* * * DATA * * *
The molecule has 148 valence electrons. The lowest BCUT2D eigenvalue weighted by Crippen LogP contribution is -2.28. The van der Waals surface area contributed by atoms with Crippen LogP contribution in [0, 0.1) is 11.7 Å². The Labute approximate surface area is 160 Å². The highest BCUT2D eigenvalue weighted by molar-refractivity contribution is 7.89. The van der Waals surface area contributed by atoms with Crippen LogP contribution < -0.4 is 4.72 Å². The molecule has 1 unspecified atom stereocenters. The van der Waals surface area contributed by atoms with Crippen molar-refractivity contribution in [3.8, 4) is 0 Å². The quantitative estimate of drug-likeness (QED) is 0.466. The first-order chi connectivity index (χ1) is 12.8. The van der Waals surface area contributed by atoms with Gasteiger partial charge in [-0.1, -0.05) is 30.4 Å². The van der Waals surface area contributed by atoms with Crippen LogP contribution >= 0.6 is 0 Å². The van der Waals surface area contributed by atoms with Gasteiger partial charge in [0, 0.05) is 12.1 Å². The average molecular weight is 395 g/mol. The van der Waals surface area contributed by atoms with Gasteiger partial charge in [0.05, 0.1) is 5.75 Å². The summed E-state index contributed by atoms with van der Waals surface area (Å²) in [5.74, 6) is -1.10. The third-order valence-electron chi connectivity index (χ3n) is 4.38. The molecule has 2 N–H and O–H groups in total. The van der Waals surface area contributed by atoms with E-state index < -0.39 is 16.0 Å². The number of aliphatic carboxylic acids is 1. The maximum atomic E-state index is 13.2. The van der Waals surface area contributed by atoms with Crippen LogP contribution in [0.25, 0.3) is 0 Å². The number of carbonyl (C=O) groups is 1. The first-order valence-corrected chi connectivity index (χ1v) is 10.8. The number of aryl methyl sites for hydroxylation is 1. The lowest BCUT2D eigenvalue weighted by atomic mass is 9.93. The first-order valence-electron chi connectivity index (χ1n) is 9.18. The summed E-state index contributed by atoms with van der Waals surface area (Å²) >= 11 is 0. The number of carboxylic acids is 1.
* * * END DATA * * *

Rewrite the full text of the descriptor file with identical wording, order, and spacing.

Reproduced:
The molecule has 148 valence electrons. The lowest BCUT2D eigenvalue weighted by Crippen LogP contribution is -2.28. The van der Waals surface area contributed by atoms with Crippen LogP contribution in [0, 0.1) is 11.7 Å². The Labute approximate surface area is 160 Å². The highest BCUT2D eigenvalue weighted by molar-refractivity contribution is 7.89. The van der Waals surface area contributed by atoms with Crippen LogP contribution < -0.4 is 4.72 Å². The molecule has 1 unspecified atom stereocenters. The van der Waals surface area contributed by atoms with Crippen molar-refractivity contribution in [3.8, 4) is 0 Å². The quantitative estimate of drug-likeness (QED) is 0.466. The first-order chi connectivity index (χ1) is 12.8. The van der Waals surface area contributed by atoms with Gasteiger partial charge in [-0.1, -0.05) is 30.4 Å². The van der Waals surface area contributed by atoms with Crippen LogP contribution >= 0.6 is 0 Å². The van der Waals surface area contributed by atoms with Gasteiger partial charge in [0, 0.05) is 12.1 Å². The average molecular weight is 395 g/mol. The van der Waals surface area contributed by atoms with Gasteiger partial charge in [0.05, 0.1) is 5.75 Å². The summed E-state index contributed by atoms with van der Waals surface area (Å²) in [5.74, 6) is -1.10. The third-order valence-electron chi connectivity index (χ3n) is 4.38. The molecule has 2 N–H and O–H groups in total. The van der Waals surface area contributed by atoms with E-state index < -0.39 is 16.0 Å². The number of aliphatic carboxylic acids is 1. The maximum atomic E-state index is 13.2. The van der Waals surface area contributed by atoms with Crippen LogP contribution in [0.25, 0.3) is 0 Å². The number of carbonyl (C=O) groups is 1. The first-order valence-corrected chi connectivity index (χ1v) is 10.8. The number of aryl methyl sites for hydroxylation is 1. The lowest BCUT2D eigenvalue weighted by atomic mass is 9.93. The first-order valence-electron chi connectivity index (χ1n) is 9.18. The summed E-state index contributed by atoms with van der Waals surface area (Å²) >= 11 is 0. The number of carboxylic acids is 1.